Getting the best prices

Most practices order inventory quickly from one or two primary distributors without checking prices. We want the best price for our products but don't want to spend a lot of time price checking with each distributor.

One way to get the best prices is to note on the back of the reorder tag the day the product was ordered, the product's price, the number of units ordered and the company you ordered from. Not only does this give a clear gauge of how many units you are going through so you can determine the best number to purchase each time, but it also shows the price you are paying for the product, so a sudden price increase will be obvious. Price shop each product the first time you start using its card, and check prices through multiple distributors as you place your orders each week. If one company is charging more than you last paid time, call another company to check for a lower price before placing your order.          

Checking in new products

Although it's reasonable to ask the person who placed the order to check in the product, I like to assign this task to another staff member in a “checks and balances” system. No one ever wants to believe that employees would steal from them, but it happens. The best way to avoid theft is to assign different people to each job. The person assigned to check in the inventory should do the following:

Verify that the correct number of each product is in the box and matches the inventory sheet.

Remove the reorder tags from the “ordered” box and put the products and tags back on the shelf.

Sign and date the inventory sheet, and place it in a box labeled “for computer entry.”

Entering new inventory and checking client prices

Your practice management software can help track inventory and pricing. Entering arriving inventory into the computer helps ensure that you are not losing money by undercharging clients for those products, so don't skip this important step. If a product's price has increased, you'll know to adjust the client's price as needed for resale.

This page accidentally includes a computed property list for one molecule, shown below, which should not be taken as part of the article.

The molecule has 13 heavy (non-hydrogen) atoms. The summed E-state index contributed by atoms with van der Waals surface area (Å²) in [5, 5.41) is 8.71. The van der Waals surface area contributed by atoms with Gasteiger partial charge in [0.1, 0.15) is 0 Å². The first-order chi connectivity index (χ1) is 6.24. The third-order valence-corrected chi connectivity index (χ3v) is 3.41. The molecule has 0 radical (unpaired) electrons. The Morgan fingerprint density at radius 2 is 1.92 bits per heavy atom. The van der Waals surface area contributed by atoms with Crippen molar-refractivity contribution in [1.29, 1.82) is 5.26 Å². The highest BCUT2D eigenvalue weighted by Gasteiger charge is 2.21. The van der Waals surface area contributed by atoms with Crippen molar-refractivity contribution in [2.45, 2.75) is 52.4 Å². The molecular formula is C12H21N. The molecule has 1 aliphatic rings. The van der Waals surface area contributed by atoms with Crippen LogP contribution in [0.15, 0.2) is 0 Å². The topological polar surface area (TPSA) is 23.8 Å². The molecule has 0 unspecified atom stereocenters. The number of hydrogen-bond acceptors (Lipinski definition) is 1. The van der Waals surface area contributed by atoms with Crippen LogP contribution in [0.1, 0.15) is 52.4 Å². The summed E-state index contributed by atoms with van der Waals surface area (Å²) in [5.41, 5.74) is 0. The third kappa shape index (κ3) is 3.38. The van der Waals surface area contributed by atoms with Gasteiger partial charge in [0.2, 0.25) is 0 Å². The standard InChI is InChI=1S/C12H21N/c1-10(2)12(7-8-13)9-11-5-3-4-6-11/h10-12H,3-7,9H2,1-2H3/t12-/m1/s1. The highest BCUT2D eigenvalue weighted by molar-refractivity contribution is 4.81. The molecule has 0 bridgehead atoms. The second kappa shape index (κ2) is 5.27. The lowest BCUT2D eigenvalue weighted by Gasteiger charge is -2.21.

This job needs to be done by a detail-oriented staff member who understands your pricing strategy. Initial and date the invoice and place it in the file for the person who will reconcile the invoices with the bill.                  

Reconciling invoices and paying bills

When the bill arrives from your distributor, have a staff member check it against all the invoices to ensure that all ordered products were received and that you were billed properly. Staple the individual invoices to the back of the bill, and place that in the file for bills to be paid.

To prevent theft, I believe the owner should pay the bills. It is so easy today to set up online bill-pay, and it should take only about an hour twice a month to pay all the inventory bills. The owner should be able to check month to month to make sure the bills appear reasonable and don't increase dramatically.   

The bottom line

Inventory management will always be a necessary headache, but the primary goals include keeping inventory numbers low without running out of product, making sure we are pricing products correctly, and having the entire staff work together to accomplish this. Not all systems will work for every practice, so find what works best for you and go for it!

Dr. Marklin received her DVM from University of Tennessee College of Veterinary Medicine in 1989. She practiced as a small animal associate in Tennessee, Virginia and North Carolina and a business owner for 13 years in North Carolina. She is now semi-retired and working as a relief veterinarian and freelance veterinary writer in her hometown of Clarksville, Tennessee.